Noem might not have to go as far as recruiting independents against anti-impeachment Republicans to make her point. She has plenty of Republican primary challengers she could back before risking any of her capital outside her party. But maybe such an investment would not be a risk. Maybe after three-plus years of hyper-partisan gubernatification, Noem could use Ravnsborg’s crimes and a vote against impeachment as a chance to demonstrate her ability to do what’s right, independent of party politics, even as she works to protect her party’s brand. After all, Jason Ravnsborg remains a total liability to his party. Keeping him on the payroll and on the ballot only makes Republicans look bad. Noem could fight that damage to her party by making clear that there is no room in her party or in South Dakota government for anyone who would defend Ravnsborg’s rank disregard for the law, public safety, and human life. She could walk into the Dell Rapids Dairy Queen and tell every voter there that she’d rather have Democrat Dan Ahlers come back to represent District 25 than suffer another term of impeachment-excusing Republican Jon Hansen in Pierre. Such a dramatic gesture could help remove Ravnsborg’s stain from her party and give her some useful bipartisan cred, and keep her Democratic gubernatorial opponent Rep. Jamie Smith from making too much political hay out of Ravnsborg’s crimes himself.
But the most pressing stain removal comes from wiping Ravnsborg off the ballot at the June convention. No matter how many Republicans vote against impeachment tomorrow, Ravnsborg is shamelessly plotting to march into convention to beg, borrow, or steal his way to the nomination. Seven counties have Primary Day contests for delegates to the SDGOP convention (June 23–25 in Watertown), and 194 precincts have Republicans competing for committeeperson positions, which also get to vote at convention. Many of those contests may be between followers Ravnsborg has recruited and sensible Republicans trying to put Marty Jackley and competence back in the Attorney General’s office. Jackley and Noem both should insert their cash and their names into those bottom-of-the-ticket contests and make clear to the party faithful that they face one simple question: do they want a real Attorney General, or do they want a useless, lawbreaking killer who will lose more lawsuits to liberals like Cory Heidelberger? (That last part shouldn’t be necessary, but it’s true, and it should give pause to any Ravnsborg nuts who think keeping Jason in office will help them win election lawsuits.) Anyone who answers, absurdly, that they prefer Jason over Marty should be crushed mercilessly with robocalls and get-out-the-primary-vote on June 7. Anyone who shows up at convention with a Jason button should be denied a seat. Noem and Jackley have the power to do that. They should use that power.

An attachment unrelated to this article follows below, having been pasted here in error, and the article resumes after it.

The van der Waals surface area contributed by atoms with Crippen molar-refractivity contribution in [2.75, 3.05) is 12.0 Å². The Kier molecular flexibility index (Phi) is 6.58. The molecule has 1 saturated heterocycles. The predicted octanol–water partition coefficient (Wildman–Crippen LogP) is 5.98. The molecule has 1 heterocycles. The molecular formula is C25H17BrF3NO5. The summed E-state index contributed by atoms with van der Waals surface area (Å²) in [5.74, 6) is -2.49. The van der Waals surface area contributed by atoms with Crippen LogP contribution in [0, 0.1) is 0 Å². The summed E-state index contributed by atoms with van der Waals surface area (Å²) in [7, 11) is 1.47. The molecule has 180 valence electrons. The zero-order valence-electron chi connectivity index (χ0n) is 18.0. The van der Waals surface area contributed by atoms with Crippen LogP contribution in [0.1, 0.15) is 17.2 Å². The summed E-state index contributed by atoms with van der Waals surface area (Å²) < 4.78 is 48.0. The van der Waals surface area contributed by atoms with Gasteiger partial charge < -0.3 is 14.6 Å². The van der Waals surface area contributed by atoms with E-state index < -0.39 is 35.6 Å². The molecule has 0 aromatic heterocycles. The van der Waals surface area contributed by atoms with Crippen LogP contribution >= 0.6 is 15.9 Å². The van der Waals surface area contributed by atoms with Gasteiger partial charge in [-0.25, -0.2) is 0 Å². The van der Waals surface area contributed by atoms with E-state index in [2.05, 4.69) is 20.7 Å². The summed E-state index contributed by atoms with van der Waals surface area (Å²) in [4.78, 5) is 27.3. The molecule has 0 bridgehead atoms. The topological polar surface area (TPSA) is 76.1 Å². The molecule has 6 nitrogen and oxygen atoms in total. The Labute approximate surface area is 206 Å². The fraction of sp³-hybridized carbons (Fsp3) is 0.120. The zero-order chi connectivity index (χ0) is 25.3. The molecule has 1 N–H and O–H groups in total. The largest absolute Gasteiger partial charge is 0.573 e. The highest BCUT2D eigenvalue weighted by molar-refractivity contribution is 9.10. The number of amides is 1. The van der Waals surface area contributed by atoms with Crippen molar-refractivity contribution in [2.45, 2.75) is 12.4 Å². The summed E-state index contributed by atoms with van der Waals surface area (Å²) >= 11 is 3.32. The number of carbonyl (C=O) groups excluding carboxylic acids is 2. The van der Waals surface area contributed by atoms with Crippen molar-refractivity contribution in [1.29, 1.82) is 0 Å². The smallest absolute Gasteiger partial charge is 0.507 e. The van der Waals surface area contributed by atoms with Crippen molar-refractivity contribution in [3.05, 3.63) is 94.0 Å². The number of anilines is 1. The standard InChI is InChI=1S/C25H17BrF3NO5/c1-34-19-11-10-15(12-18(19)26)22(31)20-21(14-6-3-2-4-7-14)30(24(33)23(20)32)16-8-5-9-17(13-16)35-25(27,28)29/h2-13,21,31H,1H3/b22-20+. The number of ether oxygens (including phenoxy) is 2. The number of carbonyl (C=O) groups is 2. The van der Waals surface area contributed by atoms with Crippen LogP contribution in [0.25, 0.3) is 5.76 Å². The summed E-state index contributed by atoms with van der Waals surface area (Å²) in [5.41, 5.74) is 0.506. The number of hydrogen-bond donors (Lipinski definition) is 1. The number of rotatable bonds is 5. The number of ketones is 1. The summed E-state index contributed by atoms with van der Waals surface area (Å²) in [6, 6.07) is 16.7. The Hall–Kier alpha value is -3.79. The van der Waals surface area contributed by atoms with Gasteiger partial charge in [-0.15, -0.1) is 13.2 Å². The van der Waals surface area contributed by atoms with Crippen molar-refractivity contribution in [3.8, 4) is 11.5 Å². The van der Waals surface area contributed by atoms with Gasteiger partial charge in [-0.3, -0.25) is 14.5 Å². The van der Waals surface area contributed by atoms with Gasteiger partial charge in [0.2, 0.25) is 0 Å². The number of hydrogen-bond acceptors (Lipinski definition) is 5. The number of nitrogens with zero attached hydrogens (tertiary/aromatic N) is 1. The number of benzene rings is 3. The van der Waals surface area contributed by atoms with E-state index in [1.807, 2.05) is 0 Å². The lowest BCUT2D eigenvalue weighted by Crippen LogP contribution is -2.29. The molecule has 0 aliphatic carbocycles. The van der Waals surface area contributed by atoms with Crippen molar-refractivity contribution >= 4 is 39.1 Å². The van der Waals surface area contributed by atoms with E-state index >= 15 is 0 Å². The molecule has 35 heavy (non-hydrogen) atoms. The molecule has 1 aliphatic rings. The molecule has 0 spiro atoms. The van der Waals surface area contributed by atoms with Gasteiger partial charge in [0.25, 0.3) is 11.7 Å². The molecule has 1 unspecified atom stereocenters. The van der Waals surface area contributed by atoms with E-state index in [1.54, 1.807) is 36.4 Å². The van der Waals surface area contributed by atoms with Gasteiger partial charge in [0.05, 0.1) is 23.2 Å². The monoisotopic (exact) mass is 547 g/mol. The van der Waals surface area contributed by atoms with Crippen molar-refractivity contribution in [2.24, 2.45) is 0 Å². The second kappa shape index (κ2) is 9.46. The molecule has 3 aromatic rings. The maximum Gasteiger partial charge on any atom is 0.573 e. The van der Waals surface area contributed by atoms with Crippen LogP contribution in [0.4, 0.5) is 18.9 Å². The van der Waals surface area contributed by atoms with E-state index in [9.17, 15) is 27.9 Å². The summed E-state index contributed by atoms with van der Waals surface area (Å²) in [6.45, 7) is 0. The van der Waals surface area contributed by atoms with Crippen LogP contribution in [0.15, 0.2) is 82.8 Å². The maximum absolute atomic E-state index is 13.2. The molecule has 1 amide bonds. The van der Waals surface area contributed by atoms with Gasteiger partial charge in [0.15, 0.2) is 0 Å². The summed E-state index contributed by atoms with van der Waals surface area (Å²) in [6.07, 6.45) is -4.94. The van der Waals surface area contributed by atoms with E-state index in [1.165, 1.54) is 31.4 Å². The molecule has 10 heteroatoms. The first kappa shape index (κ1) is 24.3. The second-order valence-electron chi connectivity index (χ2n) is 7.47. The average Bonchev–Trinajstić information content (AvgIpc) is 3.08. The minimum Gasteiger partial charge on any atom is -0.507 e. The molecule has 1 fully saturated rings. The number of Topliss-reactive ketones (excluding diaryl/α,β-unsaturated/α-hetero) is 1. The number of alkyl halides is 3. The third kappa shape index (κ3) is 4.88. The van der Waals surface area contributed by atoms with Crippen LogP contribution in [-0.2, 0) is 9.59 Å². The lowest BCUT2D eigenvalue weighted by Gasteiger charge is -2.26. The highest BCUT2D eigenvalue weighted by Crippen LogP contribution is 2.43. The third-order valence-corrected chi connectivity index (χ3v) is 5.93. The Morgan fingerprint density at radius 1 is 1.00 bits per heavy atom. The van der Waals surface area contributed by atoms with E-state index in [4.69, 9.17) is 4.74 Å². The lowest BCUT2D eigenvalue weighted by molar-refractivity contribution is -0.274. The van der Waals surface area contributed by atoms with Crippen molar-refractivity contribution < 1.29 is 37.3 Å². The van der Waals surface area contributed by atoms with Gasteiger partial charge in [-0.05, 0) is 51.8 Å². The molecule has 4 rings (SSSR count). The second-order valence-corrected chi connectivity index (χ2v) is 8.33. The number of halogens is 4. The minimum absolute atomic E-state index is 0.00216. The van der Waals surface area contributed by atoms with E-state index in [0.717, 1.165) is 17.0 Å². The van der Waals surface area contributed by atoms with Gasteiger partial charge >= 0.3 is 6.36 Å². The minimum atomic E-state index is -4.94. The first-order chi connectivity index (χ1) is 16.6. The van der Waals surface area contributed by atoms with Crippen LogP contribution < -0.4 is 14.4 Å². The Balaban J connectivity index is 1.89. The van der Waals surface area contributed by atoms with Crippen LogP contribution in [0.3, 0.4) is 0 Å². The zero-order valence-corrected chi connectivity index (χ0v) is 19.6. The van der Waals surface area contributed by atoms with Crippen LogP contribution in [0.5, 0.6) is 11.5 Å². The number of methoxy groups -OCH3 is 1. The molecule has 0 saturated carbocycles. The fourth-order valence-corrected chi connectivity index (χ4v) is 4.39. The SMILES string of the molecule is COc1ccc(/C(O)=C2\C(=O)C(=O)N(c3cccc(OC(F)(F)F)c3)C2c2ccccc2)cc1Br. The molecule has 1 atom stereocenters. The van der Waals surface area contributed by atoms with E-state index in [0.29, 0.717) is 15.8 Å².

Outside all of that politicking, voters have a much simpler, easier obligation. Jason Ravnsborg is so incompetent and so morally bankrupt that he warrants an absolute response. If Jason Ravnsborg ends up on any ballot, vote against him. Watch the House vote tomorrow, and if your Representative doesn’t appear in the Yes column, vote against your Representative.
Of course, Jason Ravnsborg could spare everyone this moral choice by announcing his resignation before the House can vote. He could do so today to spare legislators the drive (and taxpayers the per diem). However, he could add to the drama by waiting until tomorrow—which an eager reader notes is Ravnsborg’s birthday, and which another eager reader notes is 19 months after he killed Joe Boever, so sure, let’s heighten the infamy of April 12—meeting the Speaker at the House Chamber door at 10:59 a.m., and handing him a copy of the letter of resignation that he is taking to the Governor’s office. By resigning within the next 24 hours, Ravnsborg would finally do Joe Boever’s family and the state of South Dakota some justice. He would remove his stain from our public institutions and his own party. And he would spare 62 House Republicans, even the ones who are willing to vote to impeach, from having to cast a vote that no one is eager to cast.